A Yemeni court specialized in terror cases ended the court sessions for 15 al Qaeda suspects. The sentences will be issued next Saturday. Sources who spoke to Al Hayat newspaper expected the death sentence will be given to four suspects believed involved in terrorist activities and planning. (Al Hayat)


Taylor Facilitated Al Qaeda Operatives in Sierra Leone, Says Report

Former Liberian President Charles Taylor sold conflict diamonds to known al Qaeda operatives that may have been used to finance the Sept. 11 attacks on the United States, according to a confidential report from the U.N.-backed war crimes court in Sierra Leone. (AFP)


Two Yemenis Arrested in Switzerland Linked to Al Qaeda

Two Yemeni nationals arrested this year in Switzerland are linked to key al Qaeda figures with ties to the October 2000 bombing of a U.S. destroyer off Yemen and to a suicide strike in Riyadh last year, the Swiss public prosecutor said. (AFP)


Egyptian Prisoner Asks to Go to Guantanamo

An Egyptian fundamentalist who also holds the Pakistani nationality and is being detained at a prison in Egypt asked in a letter to be sent to Guantanamo Bay where he says he will receive better treatment. Pakistan handed over Mohammed Abdel Rehim Al Sharkawy, also known as Abu Abdul Rahman the Electronic, to Egypt in 1995. In the letter, he claims he's being held without being accused and is being unfairly treated. (Asharq Al Awsat)


Military's War-Crimes Hearings Set To Begin

For more than a year, Australian David Hicks has lived in solitary confinement at Camp Echo in a cell the size of a back-yard storage shed. Guards come by every 15 minutes to check on him. (Chicago Tribune)


An Inspiring Sign of Progress Amid the Wider Gloom

Amid the many depressing events that define the Middle East these days —wars, occupations, massacres, refugee flows, beheadings, kidnappings, and more —it is worth noting the struggle of ordinary people, political activists and some sensible sectors of governing elites to create societies based on law, equity and accountability. (Daily Star —Lebanon)

Two Power Brokers Collide In Iraq

In Iraq, of late, it has been a tale of two cities, and of two men of vaulting ambition, each seeking a path to power in the Iraq that will emerge, some day, from the turmoil that has followed the downfall of Saddam Hussein. (NY Times)

Eroding Legitimacy is U.N.'s Greatest Challenge

Even before that awful bomb ripped through our Baghdad headquarters on August 19, 2003, taking the lives of 22 of my colleagues, the U.N. mission in Iraq had already become marginal to the epic crisis being played out there. Iraq had become the centre of both the U.S. war on terror and the war between the extremities of two civilizations. (Gulf Times —Qatar)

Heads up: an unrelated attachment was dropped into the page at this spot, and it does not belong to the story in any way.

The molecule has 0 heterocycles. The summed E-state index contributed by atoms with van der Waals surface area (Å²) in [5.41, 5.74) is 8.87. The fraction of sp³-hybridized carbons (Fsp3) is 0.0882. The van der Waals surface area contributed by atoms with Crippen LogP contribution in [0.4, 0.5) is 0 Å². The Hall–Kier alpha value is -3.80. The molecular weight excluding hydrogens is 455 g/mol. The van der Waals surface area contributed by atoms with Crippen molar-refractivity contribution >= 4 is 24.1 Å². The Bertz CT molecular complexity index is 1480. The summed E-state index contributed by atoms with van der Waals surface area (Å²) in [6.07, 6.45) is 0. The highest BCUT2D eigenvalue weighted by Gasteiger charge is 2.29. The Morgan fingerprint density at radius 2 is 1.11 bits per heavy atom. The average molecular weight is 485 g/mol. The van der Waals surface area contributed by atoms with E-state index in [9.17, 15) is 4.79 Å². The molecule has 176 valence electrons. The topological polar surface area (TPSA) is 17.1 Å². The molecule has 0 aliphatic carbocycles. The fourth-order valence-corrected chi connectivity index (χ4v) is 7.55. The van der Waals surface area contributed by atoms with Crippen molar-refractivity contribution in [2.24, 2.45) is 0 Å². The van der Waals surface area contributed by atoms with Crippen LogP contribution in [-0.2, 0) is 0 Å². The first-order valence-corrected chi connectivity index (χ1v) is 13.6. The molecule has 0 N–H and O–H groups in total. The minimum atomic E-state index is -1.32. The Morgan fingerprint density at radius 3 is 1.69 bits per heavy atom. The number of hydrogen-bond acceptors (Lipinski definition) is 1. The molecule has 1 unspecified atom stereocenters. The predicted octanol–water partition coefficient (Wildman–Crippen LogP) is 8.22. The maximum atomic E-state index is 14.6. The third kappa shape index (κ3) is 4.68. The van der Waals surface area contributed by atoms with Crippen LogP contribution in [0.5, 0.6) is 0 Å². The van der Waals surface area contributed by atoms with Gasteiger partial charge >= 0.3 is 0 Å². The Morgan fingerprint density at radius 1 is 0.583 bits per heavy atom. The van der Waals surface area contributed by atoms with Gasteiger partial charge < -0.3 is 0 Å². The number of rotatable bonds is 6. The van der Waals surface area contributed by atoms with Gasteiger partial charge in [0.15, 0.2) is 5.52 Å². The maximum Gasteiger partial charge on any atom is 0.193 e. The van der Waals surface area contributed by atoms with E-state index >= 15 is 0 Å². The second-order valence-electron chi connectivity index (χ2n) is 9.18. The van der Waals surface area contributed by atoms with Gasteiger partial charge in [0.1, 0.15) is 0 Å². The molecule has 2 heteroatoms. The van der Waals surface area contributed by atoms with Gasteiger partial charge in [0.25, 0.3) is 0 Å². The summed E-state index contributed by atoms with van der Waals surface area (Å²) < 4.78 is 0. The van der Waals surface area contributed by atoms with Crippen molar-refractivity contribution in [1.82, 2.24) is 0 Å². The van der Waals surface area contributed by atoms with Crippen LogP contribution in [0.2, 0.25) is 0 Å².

War And Media: Differences In Perception

If the Arab media want to play their rightful role in the region, they will have to put their house in order first, says Muhammad Fahd Al-Harithy, continuing his analysis of the coverage of the Iraq war by the world media. (Arab News)

The Profiling Puzzle

Ever since the Sept. 11 attack on America by radical Islamic terrorists, the use of ethnic and religious profiling in assessing security risks has been a subject of controversy. In this debate, the mass internment of Japanese-Americans during World War II has been often cited as a cautionary tale. (Boston Globe)

Hopes Fade For End To Najaf Shrine Siege

If Iyad Allawi, the Iraqi interim prime minister, was still hoping on Sunday for a compromise to end the bloody confrontation in Najaf, there was little sign that fighters loyal to Moqtada al-Sadr, the rebel Shia cleric, had heard about it. Instead they were preparing for battle. (Financial Times)

Time To Face the Real Issues

We desperately need a more comprehensive, bipartisan, and sustainable strategy to win this war on terrorism. (U.S. World & News Report)

Terrorism Inc.

What do Al Qaeda and General Motors have in common? (LA Times)

Trials Set To Begin For Four at Guantanamo

Four suspected al Qaeda terrorists will face military trials this week at the Navy base in Guantanamo Bay, Cuba, in historic legal proceedings that have not been conducted by the U.S. government since World War II and are unlike anything most Americans face in the criminal justice system. (Washington Post)

Guantanamo —Disorder of the Day

As the United States begins the Guantanamo Bay trials, the principal issue for many in the world will not be the guilt of those accused but whether the United States affords them due process and a fair trial. (Chicago Tribune)

The Insider Daily Terrorism Report (DTR) is a summary of major news articles and broadcasts relating to international terrorism and developments in Iraq. The DTR is edited daily from foreign and U.S. sources by Chris Isham, Hoda Osman, and Brinda Adhikari of the ABCNEWS Investigative Unit. The views expressed here do not necessarily reflect those of ABCNEWS.